OG – What was going through your mind as you were warming up for the final?
Travis – When we fight the final block in judo it’s made up of the Semi Final, Repechage Semi final and actual medal contest. So going into the warm up I knew that I was going to be one of the last matches just based on the order. So I sat back told stories with training partners and staff who were in the back with me. We just joked around and stayed loose while everyone else was doing judo and warming up. I remember my training partner walking up in his gi pants and workout shirt from early and I asked “What are you doing working out?” His response was “No I’m just ready if you need me.” I laughed and told him “I’m good, I’m a F**king professional I got this,” we both laughed. I just looked around the room and laughed as I said “I’m an Olympic Champion.”
OG – For those of our readers that aren’t so familiar with your story would you mind sharing a little bit about yourself and how you got started in Judo and then how you came to be involved in BJJ and earn your Black belt under John Danaher?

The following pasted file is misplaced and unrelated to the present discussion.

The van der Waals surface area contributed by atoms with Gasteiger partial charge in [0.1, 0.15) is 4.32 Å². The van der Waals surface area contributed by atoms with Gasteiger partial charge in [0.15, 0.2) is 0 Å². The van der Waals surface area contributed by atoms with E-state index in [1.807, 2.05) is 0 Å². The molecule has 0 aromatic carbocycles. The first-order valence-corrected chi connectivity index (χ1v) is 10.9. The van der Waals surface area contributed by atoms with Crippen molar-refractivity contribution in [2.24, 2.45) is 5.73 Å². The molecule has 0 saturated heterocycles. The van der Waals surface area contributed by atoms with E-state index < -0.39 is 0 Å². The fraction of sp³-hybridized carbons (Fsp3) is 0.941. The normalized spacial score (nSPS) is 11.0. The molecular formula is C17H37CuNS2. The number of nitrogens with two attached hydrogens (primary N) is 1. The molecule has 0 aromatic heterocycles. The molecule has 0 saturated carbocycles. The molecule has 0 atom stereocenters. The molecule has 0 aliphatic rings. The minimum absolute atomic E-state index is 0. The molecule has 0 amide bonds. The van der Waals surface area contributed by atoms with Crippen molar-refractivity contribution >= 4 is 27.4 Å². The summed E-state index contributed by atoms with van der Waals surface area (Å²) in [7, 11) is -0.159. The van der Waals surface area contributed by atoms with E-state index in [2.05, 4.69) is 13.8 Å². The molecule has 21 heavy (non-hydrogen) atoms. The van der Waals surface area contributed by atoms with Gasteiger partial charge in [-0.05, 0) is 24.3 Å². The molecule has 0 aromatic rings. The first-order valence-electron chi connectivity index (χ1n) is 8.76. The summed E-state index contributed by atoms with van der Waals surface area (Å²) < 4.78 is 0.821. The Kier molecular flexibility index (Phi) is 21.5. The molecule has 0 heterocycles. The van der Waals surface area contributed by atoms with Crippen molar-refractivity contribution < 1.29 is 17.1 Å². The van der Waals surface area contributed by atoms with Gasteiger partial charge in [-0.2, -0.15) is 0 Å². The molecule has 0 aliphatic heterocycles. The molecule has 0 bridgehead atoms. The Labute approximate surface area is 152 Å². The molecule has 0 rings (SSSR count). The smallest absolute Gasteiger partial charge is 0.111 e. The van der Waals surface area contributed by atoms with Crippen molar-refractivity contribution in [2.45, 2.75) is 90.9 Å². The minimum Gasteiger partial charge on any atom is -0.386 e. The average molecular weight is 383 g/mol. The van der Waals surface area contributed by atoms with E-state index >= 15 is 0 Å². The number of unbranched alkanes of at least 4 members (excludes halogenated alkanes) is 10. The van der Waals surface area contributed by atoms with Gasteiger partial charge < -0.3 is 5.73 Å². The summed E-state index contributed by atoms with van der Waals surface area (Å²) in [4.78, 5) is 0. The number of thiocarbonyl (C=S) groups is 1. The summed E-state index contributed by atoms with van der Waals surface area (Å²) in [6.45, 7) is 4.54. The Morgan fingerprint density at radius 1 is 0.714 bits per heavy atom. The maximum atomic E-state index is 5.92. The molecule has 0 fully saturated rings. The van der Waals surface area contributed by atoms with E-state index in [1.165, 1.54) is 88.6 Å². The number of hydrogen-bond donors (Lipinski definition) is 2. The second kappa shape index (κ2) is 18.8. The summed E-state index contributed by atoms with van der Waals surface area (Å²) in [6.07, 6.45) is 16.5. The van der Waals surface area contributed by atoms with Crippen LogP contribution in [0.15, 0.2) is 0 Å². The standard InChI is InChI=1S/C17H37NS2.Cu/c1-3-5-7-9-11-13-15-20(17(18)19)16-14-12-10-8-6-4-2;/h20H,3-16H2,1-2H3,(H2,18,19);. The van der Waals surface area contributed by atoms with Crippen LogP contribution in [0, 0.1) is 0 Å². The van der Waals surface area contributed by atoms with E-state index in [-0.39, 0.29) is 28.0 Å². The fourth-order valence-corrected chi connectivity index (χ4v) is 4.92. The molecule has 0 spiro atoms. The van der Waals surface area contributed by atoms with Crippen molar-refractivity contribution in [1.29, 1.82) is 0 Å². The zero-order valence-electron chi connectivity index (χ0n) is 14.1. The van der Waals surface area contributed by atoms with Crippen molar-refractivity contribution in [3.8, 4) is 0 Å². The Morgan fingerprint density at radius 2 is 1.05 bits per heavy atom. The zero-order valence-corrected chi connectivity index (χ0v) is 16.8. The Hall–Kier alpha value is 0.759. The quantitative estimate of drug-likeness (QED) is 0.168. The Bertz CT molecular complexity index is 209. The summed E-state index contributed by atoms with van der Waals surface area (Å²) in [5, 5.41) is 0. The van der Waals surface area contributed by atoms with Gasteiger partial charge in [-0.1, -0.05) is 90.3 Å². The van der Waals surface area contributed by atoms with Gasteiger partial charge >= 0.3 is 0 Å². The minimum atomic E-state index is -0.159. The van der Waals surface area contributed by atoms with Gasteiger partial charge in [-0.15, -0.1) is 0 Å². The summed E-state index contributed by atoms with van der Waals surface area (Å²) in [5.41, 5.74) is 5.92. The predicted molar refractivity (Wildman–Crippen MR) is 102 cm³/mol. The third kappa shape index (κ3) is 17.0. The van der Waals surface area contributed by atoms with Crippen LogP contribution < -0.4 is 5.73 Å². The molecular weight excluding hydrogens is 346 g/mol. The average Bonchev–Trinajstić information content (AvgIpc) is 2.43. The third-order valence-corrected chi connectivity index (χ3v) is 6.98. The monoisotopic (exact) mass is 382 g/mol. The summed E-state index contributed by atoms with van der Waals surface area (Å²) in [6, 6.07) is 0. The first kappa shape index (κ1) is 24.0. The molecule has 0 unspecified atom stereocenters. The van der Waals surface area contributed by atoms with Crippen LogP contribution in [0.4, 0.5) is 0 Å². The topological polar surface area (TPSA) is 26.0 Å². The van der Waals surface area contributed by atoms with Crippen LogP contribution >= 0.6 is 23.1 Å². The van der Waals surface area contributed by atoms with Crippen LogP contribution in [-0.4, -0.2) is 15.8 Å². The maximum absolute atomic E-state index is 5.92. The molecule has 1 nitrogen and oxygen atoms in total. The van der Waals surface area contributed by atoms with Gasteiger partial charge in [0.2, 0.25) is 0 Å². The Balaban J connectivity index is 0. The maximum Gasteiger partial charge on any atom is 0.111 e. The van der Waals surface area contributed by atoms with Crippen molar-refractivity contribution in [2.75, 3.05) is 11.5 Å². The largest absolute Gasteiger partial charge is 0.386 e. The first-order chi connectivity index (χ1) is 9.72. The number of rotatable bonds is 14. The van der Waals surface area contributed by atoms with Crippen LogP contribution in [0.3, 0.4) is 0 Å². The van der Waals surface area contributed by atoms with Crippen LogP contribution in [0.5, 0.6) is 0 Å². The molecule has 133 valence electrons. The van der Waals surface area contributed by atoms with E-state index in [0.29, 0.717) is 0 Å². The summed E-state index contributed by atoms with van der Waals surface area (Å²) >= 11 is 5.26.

Travis – I got started in Judo just a few weeks before my seventh birthday. My mother had taken be down to the local youth center to sign me up for sports and I accidentally signed up for the wrong sport. I fell in love with it after the first session I actually participated in. I got involved in BJJ for the first tideway back in 2005 with Dave Camarillo. I was doing judo full time at San Jose State but I was looking for extra workouts and someone had mentioned AKA had BJJ in the mornings. So I showed up one day and spoke to Dave and he let me join in on the class. Dave treated me a lot different then his other students. He knew that I had no desire to ever do BJJ or learn anything about the sport. I was solely there to workout and he did a great job of giving me an atmosphere where I could do that. I don’t really remember ever being taught there as much as I remember learning from the local guys who were beating me catching on to what they were doing and mimicking it almost. I remember I would show up early to sessions sometimes and I was able to watch Dave teach private lessons to people and I would just steal information by just listening and watching intently. In 2006 when I left California I left jiu jitsu. I never even though about it almost forgot that it had ever existed until 2012. In April of 2012 I had broken my foot and I needed to train for the Olympic Games. I had a meeting with Jimmy Pedro my coached and asked him if I could do Jiu Jitsu. I told him “if I cant stand on my feet and fight I can at least sit on my a** and fight.” He called Renzo up and Renzo being Renzo said “no problem my man send him down and we will take care of him.” I drove down the next morning to New York City. I remember being scared shitless for my first class walking into Renzo’s. My first class was one of John Danaher’s afternoon classes, and I was like a NYC tourist I felt like I was just in the way trying to make anyone mad. I had no idea what was going on there was no bow in he didn’t introduce me, there were 50 people on the mat in a circle watching him teach, when it was time to work I just went with the guy john had paired me up with. My only thought was “oh f**K don’t screw up.” After class John had called me over and slapped the mat next to him and he asked me why my foot was taped, I told him and and said “I have to train for the games, but I’m not here to learn Jiu Jitsu for Judo I want to learn Jiu Jitsu.” About a week after having walked in for my first class John gave me my Purple belt, then a few month later I got my brown. I believe it was shortly after coming back from the games. I had never really had aspirations of becoming a black belt for me Jiu Jitsu was more about not losing then the color of the belt I was wearing. I remember the day I was tested by John like it was yesterday, when it came time for live rounds John proceeded to select a partner for me which was not uncommon. Then he took it a step further and started selecting starting positions which were never favorable to me. It felt like every time I gained any type of ground John took it away and restarted us. By the end of the 5 rounds I was shot I had nothing left I was so happy the session was over then John called everyone in and he started talking. My first thought was “are you f**King kidding me, I just wanted to leave or go lay down and just recover. I had another session in a few hours. John had started talking about training and mindsets and how this person was progressing. Then he said some thing about how I showed up to training in NYC the day I had gotten back from the Games and trained and I realized he was talking about me. A min later he promoted me and it caught me completely off guard.